The scenario: You’re attending a major trade show, riding in an elevator with several people you don’t know, when one of them starts talking about your company, Yurco.
First guy: I ran into Bill Johnson with Yurco this afternoon.
Second guy: Yurco? Bill Johnson is with Yurco? When did that happen?
First guy: He just joined them several months ago. I’m not sure how long it’s going to last, though.
Second guy: How come?
First guy: Well, Yurco is always low-balling contracts. Then they stick it to you with special fees and add-ons. That’s really not Bill’s style.
Second guy: You got that right. I’ve also heard their quality’s not the best.
First guy: Yeah, it’s too bad a classy guy like Bill would get caught up in all that.
As a new product manager for Yurco, your first inclination is to set these guys straight, but unfortunately the problem runs much deeper than that. In this case, Bill Johnson’s brand image is a lot better than the company he now represents.
Your perception is that Yurco pursues an aggressive pricing strategy. Theirs is low-balling.
Your perception is fit-for-purpose product quality. Theirs is shoddy workmanship.
Your perception is that Bill Johnson is proud to work for Yurco. Theirs is that Bill has fallen on hard times.
Brand images create customer expectations and, as we see in this example, expectations are not always positive. Yurco may have a catalog full of useful products, a customer service department second to none and a content-rich Web site with lots of e-business features that make it easy for customers to do business with the company.
Unfortunately, these customers are stuck on a brand image that gives them entirely different expectations. They expect your company to play fast and loose with contract proposals. They expect marginal product quality. They also expect that Bill Johnson won’t stay long with Yurco.
Yurco can launch the most creative and expensive brand-image advertising program in the history of business, and it won’t have much effect in this situation unless the company addresses its pricing and product quality issues. Yurco can boast of the innovative features of its latest products. Executives can talk about services and solutions and problem-solving until they’re blue in the face. None of these appeals will be properly received until they face the harsh reality of the existing negative image.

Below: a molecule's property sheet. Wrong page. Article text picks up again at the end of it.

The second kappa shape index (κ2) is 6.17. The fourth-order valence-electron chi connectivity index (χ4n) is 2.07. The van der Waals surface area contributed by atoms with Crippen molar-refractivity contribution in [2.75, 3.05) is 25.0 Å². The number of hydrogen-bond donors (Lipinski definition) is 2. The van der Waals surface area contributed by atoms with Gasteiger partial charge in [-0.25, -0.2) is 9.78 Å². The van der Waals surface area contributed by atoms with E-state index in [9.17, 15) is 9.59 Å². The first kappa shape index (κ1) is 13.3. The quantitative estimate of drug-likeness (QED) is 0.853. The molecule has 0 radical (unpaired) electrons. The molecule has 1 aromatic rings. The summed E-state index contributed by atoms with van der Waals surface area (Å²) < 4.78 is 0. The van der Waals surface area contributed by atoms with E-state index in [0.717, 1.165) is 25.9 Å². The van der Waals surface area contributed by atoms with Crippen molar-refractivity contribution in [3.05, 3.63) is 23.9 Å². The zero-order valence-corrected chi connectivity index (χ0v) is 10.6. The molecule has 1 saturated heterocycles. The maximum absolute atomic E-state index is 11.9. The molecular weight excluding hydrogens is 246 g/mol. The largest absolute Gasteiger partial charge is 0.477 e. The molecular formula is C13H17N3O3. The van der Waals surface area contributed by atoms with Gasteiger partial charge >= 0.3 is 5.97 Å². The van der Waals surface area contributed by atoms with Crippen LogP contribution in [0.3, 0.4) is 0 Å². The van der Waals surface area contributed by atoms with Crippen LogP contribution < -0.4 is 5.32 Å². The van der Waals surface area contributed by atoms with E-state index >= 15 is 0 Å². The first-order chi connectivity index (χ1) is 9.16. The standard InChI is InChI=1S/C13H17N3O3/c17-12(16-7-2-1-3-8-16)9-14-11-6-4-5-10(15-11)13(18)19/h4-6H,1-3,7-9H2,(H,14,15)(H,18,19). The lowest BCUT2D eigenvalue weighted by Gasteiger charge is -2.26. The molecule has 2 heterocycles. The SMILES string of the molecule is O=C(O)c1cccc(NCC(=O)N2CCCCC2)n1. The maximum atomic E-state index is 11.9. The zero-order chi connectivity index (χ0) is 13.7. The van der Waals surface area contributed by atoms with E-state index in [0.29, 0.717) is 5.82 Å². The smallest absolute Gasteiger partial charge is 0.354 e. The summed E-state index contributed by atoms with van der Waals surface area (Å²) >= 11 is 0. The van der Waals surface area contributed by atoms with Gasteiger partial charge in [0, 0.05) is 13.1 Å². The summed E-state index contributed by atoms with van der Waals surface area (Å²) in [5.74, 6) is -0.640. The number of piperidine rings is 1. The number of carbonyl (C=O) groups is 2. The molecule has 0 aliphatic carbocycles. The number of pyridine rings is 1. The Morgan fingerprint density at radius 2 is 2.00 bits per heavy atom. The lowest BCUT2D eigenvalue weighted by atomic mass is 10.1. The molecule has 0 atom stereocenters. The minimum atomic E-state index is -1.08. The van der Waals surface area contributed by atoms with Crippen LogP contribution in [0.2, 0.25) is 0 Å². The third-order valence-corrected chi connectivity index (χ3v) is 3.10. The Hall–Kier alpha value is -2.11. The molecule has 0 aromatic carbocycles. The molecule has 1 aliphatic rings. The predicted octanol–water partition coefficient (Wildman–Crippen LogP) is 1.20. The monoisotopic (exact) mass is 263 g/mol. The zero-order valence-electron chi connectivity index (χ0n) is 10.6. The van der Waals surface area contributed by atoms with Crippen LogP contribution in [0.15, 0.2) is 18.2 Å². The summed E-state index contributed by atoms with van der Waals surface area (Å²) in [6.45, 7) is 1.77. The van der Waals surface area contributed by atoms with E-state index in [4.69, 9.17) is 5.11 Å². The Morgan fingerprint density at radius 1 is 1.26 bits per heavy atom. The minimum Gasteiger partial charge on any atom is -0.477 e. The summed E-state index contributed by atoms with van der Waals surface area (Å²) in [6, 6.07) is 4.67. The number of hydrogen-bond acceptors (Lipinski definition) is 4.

Many marketing managers live in denial when it comes to brand images. They’ve recited their 25-word “what we do” features and benefits pitch so many times, they believe it must be true. It never occurs to them that customers are totally unable or unwilling to recite a similar pitch when playing back a description of the company.
This is the reason I dislike mission or vision statements so much: The vast majority are totally unrealistic. Not only is it impossible for companies to actually be all the things they claim to be, but more importantly, customers will never give you credit for anything remotely close to that.
And when was the last time you saw a mission statement that addressed a weakness or negative issue? This obviously goes against the code of United Mission Statement Writers International.
In the case of Yurco, customer concerns about deceptive pricing policies and subpar product quality must be placed at the top of their to-do list before the company can move on to more esoteric branding goals.
Several years ago, I was working with a large oil field equipment company that had hired a leading research firm to do a customer satisfaction survey. We were sitting in the spacious, wood-paneled main conference room with all its elegant furnishings and satellite conferencing equipment, listening to the head of the research firm go through the survey findings when he got to a customer concern about how hard the company was to deal with.
“Arrogant” was a word that kept coming up. “Bureaucratic” was another one. “Inaccessible top management” was a third descriptor. Even though customers acknowledged that the company’s products were the highest quality in the industry and its reputation for innovative technology was unsurpassed, the company was losing market share. Several multimillion-dollar orders had recently been lost to competitors.
And here was a respected oil-industry researcher, a man to whom this company had paid many tens of thousands of dollars, telling them about a serious problem and they were dismissing it as insignificant. Their general reaction was, “We’ve heard this before. This is the typical thing people say about market leaders.”
Maybe it’s what they say about ex-market leaders. If you’re aware of negative image issues and your branding program fails to put those concerns at the top of the list of things to worry about, you can expect the situation to only get worse.
When crafting your next brand personality statement, maybe you should consider a “personality makeover” statement instead. It could be the first step to a totally new Yurco.